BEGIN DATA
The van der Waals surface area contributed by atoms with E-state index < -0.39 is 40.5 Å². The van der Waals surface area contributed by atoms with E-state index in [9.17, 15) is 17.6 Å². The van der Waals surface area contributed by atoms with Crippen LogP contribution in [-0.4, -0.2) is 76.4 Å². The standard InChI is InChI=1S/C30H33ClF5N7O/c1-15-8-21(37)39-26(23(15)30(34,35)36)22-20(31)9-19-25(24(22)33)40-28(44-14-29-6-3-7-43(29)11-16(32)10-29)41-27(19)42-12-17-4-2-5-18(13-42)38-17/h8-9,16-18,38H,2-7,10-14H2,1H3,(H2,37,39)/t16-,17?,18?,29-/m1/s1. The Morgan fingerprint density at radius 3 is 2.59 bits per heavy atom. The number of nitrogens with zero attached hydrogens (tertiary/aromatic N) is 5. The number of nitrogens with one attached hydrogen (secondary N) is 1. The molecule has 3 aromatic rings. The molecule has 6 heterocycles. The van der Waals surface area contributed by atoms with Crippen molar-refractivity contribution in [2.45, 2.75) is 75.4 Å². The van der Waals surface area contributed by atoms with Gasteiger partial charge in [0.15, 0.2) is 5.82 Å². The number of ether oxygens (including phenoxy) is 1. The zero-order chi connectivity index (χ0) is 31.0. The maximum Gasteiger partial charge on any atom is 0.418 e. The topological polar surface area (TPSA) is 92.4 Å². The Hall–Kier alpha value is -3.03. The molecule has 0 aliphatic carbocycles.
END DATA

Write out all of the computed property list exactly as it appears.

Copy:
The van der Waals surface area contributed by atoms with E-state index < -0.39 is 40.5 Å². The van der Waals surface area contributed by atoms with E-state index in [9.17, 15) is 17.6 Å². The van der Waals surface area contributed by atoms with Crippen LogP contribution in [-0.4, -0.2) is 76.4 Å². The standard InChI is InChI=1S/C30H33ClF5N7O/c1-15-8-21(37)39-26(23(15)30(34,35)36)22-20(31)9-19-25(24(22)33)40-28(44-14-29-6-3-7-43(29)11-16(32)10-29)41-27(19)42-12-17-4-2-5-18(13-42)38-17/h8-9,16-18,38H,2-7,10-14H2,1H3,(H2,37,39)/t16-,17?,18?,29-/m1/s1. The Morgan fingerprint density at radius 3 is 2.59 bits per heavy atom. The number of nitrogens with zero attached hydrogens (tertiary/aromatic N) is 5. The number of nitrogens with one attached hydrogen (secondary N) is 1. The molecule has 3 aromatic rings. The molecule has 6 heterocycles. The van der Waals surface area contributed by atoms with Crippen molar-refractivity contribution in [2.45, 2.75) is 75.4 Å². The van der Waals surface area contributed by atoms with Gasteiger partial charge in [0.15, 0.2) is 5.82 Å². The number of ether oxygens (including phenoxy) is 1. The zero-order chi connectivity index (χ0) is 31.0. The maximum Gasteiger partial charge on any atom is 0.418 e. The topological polar surface area (TPSA) is 92.4 Å². The Hall–Kier alpha value is -3.03. The molecule has 0 aliphatic carbocycles.